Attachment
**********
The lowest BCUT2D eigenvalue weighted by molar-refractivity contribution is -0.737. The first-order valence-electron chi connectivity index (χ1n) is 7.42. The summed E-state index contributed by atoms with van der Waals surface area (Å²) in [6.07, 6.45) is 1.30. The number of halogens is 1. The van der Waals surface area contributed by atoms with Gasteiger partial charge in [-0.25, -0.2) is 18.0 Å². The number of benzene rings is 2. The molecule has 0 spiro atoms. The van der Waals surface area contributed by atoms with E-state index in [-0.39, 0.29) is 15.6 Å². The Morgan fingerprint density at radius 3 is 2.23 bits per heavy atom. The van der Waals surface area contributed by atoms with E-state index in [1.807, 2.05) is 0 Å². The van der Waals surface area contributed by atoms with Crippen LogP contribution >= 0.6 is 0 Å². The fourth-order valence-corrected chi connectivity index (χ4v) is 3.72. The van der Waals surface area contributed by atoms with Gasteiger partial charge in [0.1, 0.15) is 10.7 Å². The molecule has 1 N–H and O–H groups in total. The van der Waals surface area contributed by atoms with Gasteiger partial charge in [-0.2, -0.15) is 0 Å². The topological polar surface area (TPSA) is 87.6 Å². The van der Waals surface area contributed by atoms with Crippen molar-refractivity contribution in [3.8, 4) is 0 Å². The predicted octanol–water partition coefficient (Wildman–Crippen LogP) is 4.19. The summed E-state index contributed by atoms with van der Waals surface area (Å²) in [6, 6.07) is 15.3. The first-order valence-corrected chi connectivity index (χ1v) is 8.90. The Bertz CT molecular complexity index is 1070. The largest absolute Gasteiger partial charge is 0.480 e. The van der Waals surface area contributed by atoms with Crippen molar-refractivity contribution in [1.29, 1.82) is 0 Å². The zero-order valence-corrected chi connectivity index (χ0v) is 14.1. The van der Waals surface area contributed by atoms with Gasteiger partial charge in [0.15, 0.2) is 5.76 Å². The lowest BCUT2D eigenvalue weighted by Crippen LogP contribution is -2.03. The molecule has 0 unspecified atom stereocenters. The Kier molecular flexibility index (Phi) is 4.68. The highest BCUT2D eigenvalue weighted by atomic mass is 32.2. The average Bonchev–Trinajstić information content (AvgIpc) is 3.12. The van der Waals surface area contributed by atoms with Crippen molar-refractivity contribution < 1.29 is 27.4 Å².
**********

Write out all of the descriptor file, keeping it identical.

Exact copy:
The lowest BCUT2D eigenvalue weighted by molar-refractivity contribution is -0.737. The first-order valence-electron chi connectivity index (χ1n) is 7.42. The summed E-state index contributed by atoms with van der Waals surface area (Å²) in [6.07, 6.45) is 1.30. The number of halogens is 1. The van der Waals surface area contributed by atoms with Gasteiger partial charge in [-0.25, -0.2) is 18.0 Å². The number of benzene rings is 2. The molecule has 0 spiro atoms. The van der Waals surface area contributed by atoms with E-state index in [-0.39, 0.29) is 15.6 Å². The Morgan fingerprint density at radius 3 is 2.23 bits per heavy atom. The van der Waals surface area contributed by atoms with E-state index in [1.807, 2.05) is 0 Å². The van der Waals surface area contributed by atoms with Crippen LogP contribution >= 0.6 is 0 Å². The fourth-order valence-corrected chi connectivity index (χ4v) is 3.72. The van der Waals surface area contributed by atoms with Gasteiger partial charge in [0.1, 0.15) is 10.7 Å². The molecule has 1 N–H and O–H groups in total. The van der Waals surface area contributed by atoms with Gasteiger partial charge in [-0.2, -0.15) is 0 Å². The topological polar surface area (TPSA) is 87.6 Å². The van der Waals surface area contributed by atoms with Crippen molar-refractivity contribution in [3.8, 4) is 0 Å². The predicted octanol–water partition coefficient (Wildman–Crippen LogP) is 4.19. The summed E-state index contributed by atoms with van der Waals surface area (Å²) in [6, 6.07) is 15.3. The first-order valence-corrected chi connectivity index (χ1v) is 8.90. The Bertz CT molecular complexity index is 1070. The largest absolute Gasteiger partial charge is 0.480 e. The van der Waals surface area contributed by atoms with Crippen molar-refractivity contribution in [1.29, 1.82) is 0 Å². The zero-order valence-corrected chi connectivity index (χ0v) is 14.1. The van der Waals surface area contributed by atoms with Gasteiger partial charge in [0.15, 0.2) is 5.76 Å². The lowest BCUT2D eigenvalue weighted by Crippen LogP contribution is -2.03. The molecule has 0 unspecified atom stereocenters. The Kier molecular flexibility index (Phi) is 4.68. The highest BCUT2D eigenvalue weighted by atomic mass is 32.2. The average Bonchev–Trinajstić information content (AvgIpc) is 3.12. The van der Waals surface area contributed by atoms with Crippen molar-refractivity contribution < 1.29 is 27.4 Å².